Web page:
Why all the fuss? For most of us, it’s not that big of a deal ... we grab our camera, turn it on, point at our subject and shoot. Pretty simple right? But if modern photography is that simple, and people are really so happy, then why all the photography books, classes, workshops and seminars? Why then, in a world were technological advancements have made capturing an image easier than making a cup of coffee, do we still want more? The answer is simple: pride. We’re missing it ... and we have to get it back.

Thursday, July 16, 2009

Key Points to becoming an In Focus photographer

Knowing the Difference:
There is a fundamental difference between photographer and artist, between taking a photograph and creating a message. The latter requires forethought and purpose, a sense of self and an undeniable need to communicate — taking a picture simply requires a camera. One is an inward journey that explores the human condition, the other rides the wave of technology and offers a quick look at where we were as a species. Both use the same tools but the results are as varied as the people shooting them.

The truth: A good artist can easily be a photographer but being a good photographer doesn’t necessarily make you an artist.

Examining Motivations.
We either record or we create; there are no other reasons to pick up a camera. When we react to stimuli and document we try to be faithful to what’s in front of us. As we create a message or explore a vision we try to be faithful to our ideas and concepts. An understanding of your true motivation can lend reason to the techniques chosen and options employed. Know what you want to shoot and why — before you raise your camera.

Moving away from auto
A camera can’t auto-focus on an idea, an emotion or a feeling. And it certainly can’t pick the correct color, contrast or saturation setting either. Begin your journey to artistic freedom by turning off some faithful standbys — which have done nothing up until now but get in your way.

Auto focus (turn it off). How can a machine know what you want to say? Every time you use auto-focus, you are mistakenly reminded that photography is about subjects and THAT'S JUST NOT TRUE! It's about creating a message, sharing a thought.

An artist chooses a depth-of-field that best illustrates his intent. He chooses his aperture based on a desired outcome — it's not a random thing. Don't you see, this is why no one understands the basics. If you use auto focus then you'll never focus on what's truly important — learning depth of field. There are reasons we choose apertures and shutter speeds. This stuff is important. Being in auto focus stops you from worrying about it — which means you won't care about it. WHICH MEANS YOU WONT LEARN IT!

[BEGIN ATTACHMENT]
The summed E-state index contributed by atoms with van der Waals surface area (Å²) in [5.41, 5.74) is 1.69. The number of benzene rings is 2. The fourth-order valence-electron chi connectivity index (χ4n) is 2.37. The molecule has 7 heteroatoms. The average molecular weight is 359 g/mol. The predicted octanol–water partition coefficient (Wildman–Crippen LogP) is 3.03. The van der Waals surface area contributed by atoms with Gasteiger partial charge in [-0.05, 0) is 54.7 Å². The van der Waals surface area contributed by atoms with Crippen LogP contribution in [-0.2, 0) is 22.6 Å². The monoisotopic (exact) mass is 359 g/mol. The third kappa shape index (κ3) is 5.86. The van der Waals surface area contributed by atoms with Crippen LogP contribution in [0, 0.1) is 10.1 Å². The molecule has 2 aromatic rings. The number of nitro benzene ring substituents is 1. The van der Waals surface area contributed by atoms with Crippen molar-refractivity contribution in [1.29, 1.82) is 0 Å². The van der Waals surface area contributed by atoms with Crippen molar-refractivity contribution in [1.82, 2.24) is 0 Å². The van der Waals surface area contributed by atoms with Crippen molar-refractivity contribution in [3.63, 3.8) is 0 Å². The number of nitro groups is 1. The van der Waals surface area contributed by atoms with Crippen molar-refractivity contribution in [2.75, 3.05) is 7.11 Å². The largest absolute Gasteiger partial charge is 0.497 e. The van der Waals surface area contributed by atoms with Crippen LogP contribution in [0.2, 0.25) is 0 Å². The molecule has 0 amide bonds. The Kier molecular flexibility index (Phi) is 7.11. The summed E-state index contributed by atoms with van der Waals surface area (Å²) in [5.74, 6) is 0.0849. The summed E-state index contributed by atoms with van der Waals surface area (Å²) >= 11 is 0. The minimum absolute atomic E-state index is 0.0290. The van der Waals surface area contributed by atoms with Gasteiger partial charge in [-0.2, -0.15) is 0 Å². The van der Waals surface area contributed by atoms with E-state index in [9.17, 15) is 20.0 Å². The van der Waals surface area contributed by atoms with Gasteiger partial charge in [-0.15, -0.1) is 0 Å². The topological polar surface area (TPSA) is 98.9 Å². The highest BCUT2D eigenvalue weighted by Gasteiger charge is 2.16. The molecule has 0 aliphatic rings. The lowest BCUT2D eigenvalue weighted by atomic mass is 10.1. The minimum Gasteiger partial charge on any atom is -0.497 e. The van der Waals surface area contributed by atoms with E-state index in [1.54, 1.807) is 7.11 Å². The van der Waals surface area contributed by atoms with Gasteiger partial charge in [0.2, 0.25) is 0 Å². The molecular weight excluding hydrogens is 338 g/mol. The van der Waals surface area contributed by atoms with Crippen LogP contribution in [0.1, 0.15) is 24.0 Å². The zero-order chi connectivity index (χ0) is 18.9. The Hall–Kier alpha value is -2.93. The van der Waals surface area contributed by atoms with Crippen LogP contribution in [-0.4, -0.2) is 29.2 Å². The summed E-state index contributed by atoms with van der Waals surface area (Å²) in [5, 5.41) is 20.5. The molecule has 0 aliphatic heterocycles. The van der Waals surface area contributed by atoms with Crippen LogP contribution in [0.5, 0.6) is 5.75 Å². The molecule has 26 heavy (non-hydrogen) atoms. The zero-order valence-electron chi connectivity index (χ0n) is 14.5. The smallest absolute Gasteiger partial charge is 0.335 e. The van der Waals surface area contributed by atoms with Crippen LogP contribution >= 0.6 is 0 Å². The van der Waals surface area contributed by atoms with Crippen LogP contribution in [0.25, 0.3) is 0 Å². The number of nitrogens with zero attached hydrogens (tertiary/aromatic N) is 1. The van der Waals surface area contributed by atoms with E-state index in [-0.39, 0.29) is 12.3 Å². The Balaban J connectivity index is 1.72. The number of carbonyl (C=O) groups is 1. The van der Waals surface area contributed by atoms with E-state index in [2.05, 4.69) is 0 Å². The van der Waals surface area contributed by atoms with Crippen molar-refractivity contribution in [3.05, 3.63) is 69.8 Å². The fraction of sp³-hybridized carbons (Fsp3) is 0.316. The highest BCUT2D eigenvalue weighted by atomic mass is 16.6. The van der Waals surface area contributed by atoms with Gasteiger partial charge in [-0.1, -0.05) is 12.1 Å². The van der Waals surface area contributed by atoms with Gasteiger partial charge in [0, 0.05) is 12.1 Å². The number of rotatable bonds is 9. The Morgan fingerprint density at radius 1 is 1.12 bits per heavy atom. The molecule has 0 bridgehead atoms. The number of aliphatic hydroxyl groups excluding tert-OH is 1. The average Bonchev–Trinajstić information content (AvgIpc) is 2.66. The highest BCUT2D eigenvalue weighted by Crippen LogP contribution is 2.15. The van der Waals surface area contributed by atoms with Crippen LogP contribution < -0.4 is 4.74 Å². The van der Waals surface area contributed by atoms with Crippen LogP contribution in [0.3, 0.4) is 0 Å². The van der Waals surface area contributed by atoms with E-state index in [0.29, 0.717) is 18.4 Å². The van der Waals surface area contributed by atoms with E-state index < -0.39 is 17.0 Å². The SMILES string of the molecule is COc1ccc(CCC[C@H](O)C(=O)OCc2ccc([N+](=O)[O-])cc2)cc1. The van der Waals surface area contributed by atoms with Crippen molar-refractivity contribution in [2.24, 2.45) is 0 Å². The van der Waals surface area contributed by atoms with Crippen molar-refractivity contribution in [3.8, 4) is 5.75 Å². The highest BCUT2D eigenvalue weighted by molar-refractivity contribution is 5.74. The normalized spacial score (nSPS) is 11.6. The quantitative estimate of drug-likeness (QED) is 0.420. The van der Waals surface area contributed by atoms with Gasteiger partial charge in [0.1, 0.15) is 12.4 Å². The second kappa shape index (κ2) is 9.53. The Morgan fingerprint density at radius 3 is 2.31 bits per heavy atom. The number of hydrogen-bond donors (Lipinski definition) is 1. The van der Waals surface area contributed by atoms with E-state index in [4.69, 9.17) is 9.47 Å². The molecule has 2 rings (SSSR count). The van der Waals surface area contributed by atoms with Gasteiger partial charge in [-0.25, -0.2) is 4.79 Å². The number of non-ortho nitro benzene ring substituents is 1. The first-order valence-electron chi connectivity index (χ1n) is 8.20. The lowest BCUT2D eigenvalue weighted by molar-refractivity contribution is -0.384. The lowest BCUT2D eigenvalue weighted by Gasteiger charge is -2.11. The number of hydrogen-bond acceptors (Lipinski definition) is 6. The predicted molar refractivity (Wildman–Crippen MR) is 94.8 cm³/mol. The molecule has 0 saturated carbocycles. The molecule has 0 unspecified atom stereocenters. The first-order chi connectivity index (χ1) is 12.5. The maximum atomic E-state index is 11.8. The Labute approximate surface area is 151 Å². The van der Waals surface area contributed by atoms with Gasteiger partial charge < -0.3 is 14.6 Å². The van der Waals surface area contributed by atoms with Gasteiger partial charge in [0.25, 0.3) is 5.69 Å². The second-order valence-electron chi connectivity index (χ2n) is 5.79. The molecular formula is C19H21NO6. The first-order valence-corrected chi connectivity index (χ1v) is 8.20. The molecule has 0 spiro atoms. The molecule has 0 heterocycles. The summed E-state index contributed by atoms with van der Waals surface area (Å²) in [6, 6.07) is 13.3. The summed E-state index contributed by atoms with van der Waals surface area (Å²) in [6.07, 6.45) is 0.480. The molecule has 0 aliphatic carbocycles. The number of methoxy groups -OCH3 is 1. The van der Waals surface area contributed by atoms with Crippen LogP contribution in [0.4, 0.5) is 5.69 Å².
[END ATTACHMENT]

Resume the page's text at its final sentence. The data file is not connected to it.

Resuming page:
Please, stop falling for the hype. Manual focus isn't hard — learning how to control depth-of-field isn't difficult and image stabilization isn't needed. Long before auto-anything our images were clear, our messages spoke loudly. Just because something is easy — doesn't make it right. You are hurting yourself.

They've already stripped your lenses of important DOF information, Nikon has even worked up the nerve to remove the depth-of-field preview buttons from some of their smaller camera's — please don't lose track of depth-of-field. It's one of the most important choices we as artists can make.

Auto White Balance(turn it off). How can a machine know what color you want in your message. Isn't this part of what makes your message unique — what makes it yours? Of course it is. Choose your own white balance. Learn how to adjust the color temperature in your camera and simply make up your mind ... do you want more blue or do you want more red.

Auto Contrast/Saturation (turn it off). Take some responsibility for how your image feels. These settings are what gives your image its underlying feeling. Choose your own for goodness sake and do it when you're most in touch with those emotions ... not days later sitting in front of a computer, drinking a soda and worrying about what filter you should use next in Photoshop.

Take the time to learn about what your camera offers — you'll be shocked in what you and it can do.

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